I get this question all the time: ‘what kind of art do you do?’ It makes me really anxious because I don’t have a specific medium. Looking at your work, you’ve done so many different things over the years – performance, sculpture, video, installation. It doesn’t fit into a neat box. Varsha, I’m trying to get over this crazy anxiety about ‘what kind of art I do’! What do you think is causing it? How do you answer that question?

It always throws me when people ask that and I find myself thinking, ‘Yes. What sort of art do I do?’ My reply is usually, ‘oh, a bit of this and a bit of that.’ If I add that I ‘play’ mainly, people look confused. 

Sometimes I have this strong urge to say: ‘Art? I don’t really do that…’, because definitions fix things. People have certain fixed ideas about ‘art’ and ‘artists’. But I often say that I do a lot of drawing, and leave it at that. People can make what they want from that, from their own understanding of drawing. Essentially I think that’s what I do – drawing – whether it’s on paper or explored through performance and installation. It’s open to various interpretations.

Are you a feminist?

As a woman asserting my way of being, claiming my space and ‘freedom’ to think and do what I want, rooting for women to make/get their own way in our male dominated world (and I say ‘world’, not just India/Thailand/Asia) – if that’s what it means to be a feminist, then I am.  image

Drawing from September Quick Fix, a dual show with Jerome Ming at Conference of Birds Gallery, Bangkok in 2009

You and I have had some heated conversations about the power imbalances and lack of accountability in the art world. The issue with greatest impact on me is galleries and collectors consistently delaying payment for works that have been sold. I’ve chosen to focus on that, and I’m now collecting data to help me take the next step. If you had to pick a specific problem you’ve encountered professionally, what would it be? What can be done to improve the situation?

The main problem is lack of (or withholding of) support from some people in the art world, accompanied by a kind of sneaky-ness. I’ve experienced a 2-tiered way of working in large shows, where some artists get all and more (in terms of help and finances) and some get little or nothing. There is no transparency, of course, so one learns about these ‘things’ later and it drives me mad. It’s highly unprofessional and, I think, insulting. It’s like they have set a criteria to judge you by, of what you are worth.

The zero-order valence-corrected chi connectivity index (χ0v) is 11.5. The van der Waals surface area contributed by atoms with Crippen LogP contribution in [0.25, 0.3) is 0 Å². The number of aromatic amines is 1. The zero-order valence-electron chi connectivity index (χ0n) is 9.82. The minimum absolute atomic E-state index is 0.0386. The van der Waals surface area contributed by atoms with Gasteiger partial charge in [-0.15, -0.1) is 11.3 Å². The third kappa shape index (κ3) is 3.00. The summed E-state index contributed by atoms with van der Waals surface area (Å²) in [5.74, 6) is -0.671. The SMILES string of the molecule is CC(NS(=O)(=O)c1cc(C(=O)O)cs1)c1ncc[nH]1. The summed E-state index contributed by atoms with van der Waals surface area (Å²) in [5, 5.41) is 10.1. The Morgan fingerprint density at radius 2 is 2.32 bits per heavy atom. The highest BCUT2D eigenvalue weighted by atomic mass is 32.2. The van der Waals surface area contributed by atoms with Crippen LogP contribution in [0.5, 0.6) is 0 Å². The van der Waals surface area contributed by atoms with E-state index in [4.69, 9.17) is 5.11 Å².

The other issue I face is this. I have lived in Thailand for a long time now, since 1995, and been part of that scene. I always felt, or indeed was ‘included’ in the past. In the last few years, with some players from ‘outside’, from foreign lands, starting to curate, write and somewhat define things in the Thai art scene, I am suddenly regarded or judged as an outsider. As a result, I am often not considered or left out of things. Ironical, isn’t it? 

With both of the above points, the one way to improve things is to have more transparency – via debate and discussion. Also, people could do more research when they curate or write, and really go into detail rather than skim the surface. Both transparency and engaging in proper research are seriously lacking in the environment I work in. The skimming of surfaces, as it is, simply makes people look and feel ‘sexy’, or ‘with it’.

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An Elixir Realigning, 2011, collaborative performance in Berlin with myself, fellow artist Karla Sachse, curator Deeksha Nath and students Lilian Kim Lukas, Aaron Schwagerl and Simon Troll.

A lot of your work comes from collaborating with other people. When I was in university, I was forced to do a collaboration unit. Students from different creative departments were thrown together and asked to ‘make something’. It was a nightmare, and incredibly unproductive. We’re taught to think collaboration is automatically good, but what are some of the pitfalls? What makes some collaborations useful and others not?